Saturday, January 14, 2017

Canada: Beyond Trauma Documentary on PTSD

Yes, there are more civilians with PTSD than veterans, but there are also more civilians than veterans. Percentages are a different story. Plus you would also have to consider the difference between "civilian PTSD" which comes with surviving trauma, and occupational PTSD, which comes from putting your life on the line on a daily basis, topping off all the other causes that can include you in the group.
Illuminating Canadian documentary puts spotlight on PTSD
Published on: January 13, 2017

Nary a day goes by without hearing a story about someone suffering from post-traumatic stress disorder (PTSD) and its tragic consequences. Too often, the public hears the story of a traumatized soldier returning home and unable to come to terms with the horrors witnessed in war thousands of miles away.
Just last week, Canadian veteran, retired corporal Lionel Desmond, 33, still shaken by a tour in Afghanistan, is alleged to have shot and killed himself, his wife, their 10-year-old daughter and his mother at their family home in Nova Scotia.

On that note, the timing of the world broadcast première of PTSD: Beyond Trauma, Thursday at 8 p.m. on CBC’s Nature of Things, couldn’t be more auspicious. The sad reality, however, is that PTSD has been around for far too long and is becoming ever more prevalent.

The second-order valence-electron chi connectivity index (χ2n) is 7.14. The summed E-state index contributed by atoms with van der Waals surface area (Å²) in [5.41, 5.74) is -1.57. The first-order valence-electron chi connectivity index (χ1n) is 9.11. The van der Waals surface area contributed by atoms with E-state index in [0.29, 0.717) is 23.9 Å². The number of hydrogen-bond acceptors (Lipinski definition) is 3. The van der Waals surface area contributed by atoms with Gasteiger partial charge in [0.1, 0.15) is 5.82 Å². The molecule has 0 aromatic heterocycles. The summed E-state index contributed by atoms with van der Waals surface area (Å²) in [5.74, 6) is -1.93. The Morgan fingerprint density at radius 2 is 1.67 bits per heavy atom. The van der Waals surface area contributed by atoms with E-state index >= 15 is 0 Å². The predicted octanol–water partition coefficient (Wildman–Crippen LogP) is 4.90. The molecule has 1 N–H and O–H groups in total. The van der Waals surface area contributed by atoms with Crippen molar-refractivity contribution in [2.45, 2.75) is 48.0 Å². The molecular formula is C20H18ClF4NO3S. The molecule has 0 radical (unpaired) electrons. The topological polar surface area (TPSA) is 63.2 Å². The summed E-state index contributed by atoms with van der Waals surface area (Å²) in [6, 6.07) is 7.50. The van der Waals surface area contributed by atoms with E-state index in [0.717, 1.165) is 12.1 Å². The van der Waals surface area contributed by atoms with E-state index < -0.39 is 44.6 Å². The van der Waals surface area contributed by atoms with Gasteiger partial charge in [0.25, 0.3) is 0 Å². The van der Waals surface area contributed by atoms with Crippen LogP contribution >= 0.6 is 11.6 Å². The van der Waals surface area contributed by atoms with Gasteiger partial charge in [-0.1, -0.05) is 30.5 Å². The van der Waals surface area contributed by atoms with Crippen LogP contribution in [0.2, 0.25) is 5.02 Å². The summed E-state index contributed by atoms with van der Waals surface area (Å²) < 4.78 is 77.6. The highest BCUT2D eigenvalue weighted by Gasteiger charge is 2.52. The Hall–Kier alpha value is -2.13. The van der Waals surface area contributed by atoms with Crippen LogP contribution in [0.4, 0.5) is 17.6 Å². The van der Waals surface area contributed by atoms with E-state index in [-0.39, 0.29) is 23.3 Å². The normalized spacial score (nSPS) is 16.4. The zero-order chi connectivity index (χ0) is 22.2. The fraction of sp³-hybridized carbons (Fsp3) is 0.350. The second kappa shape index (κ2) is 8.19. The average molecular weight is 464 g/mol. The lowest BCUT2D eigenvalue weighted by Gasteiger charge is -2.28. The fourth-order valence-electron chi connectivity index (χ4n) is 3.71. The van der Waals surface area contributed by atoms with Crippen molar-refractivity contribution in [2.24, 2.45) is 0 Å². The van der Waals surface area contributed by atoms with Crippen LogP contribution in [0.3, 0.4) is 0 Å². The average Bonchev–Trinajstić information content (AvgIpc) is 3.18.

Among this documentary’s fascinating findings are that PTSD affects more civilians than soldiers. The doc also notes the disorder affects twice as many women as men. Written and directed by award-winning filmmaker Patrick Reed (also the producer of Shake Hands With the Devil: The Journey of Roméo Dallaire), PTSD: Beyond Trauma makes for disturbing yet most compelling viewing.

One of the subjects Reed came into contact with while filming last year was Steve O’Brien. As it turns out, the soldier was based at the same New Brunswick outpost as Desmond, but didn’t know him personally. Ironically, while O’Brien had done several tours overseas, his PTSD is actually the result of dealing with an air crash in the Arctic that left seven people dead, including a young child whom he had uncovered.
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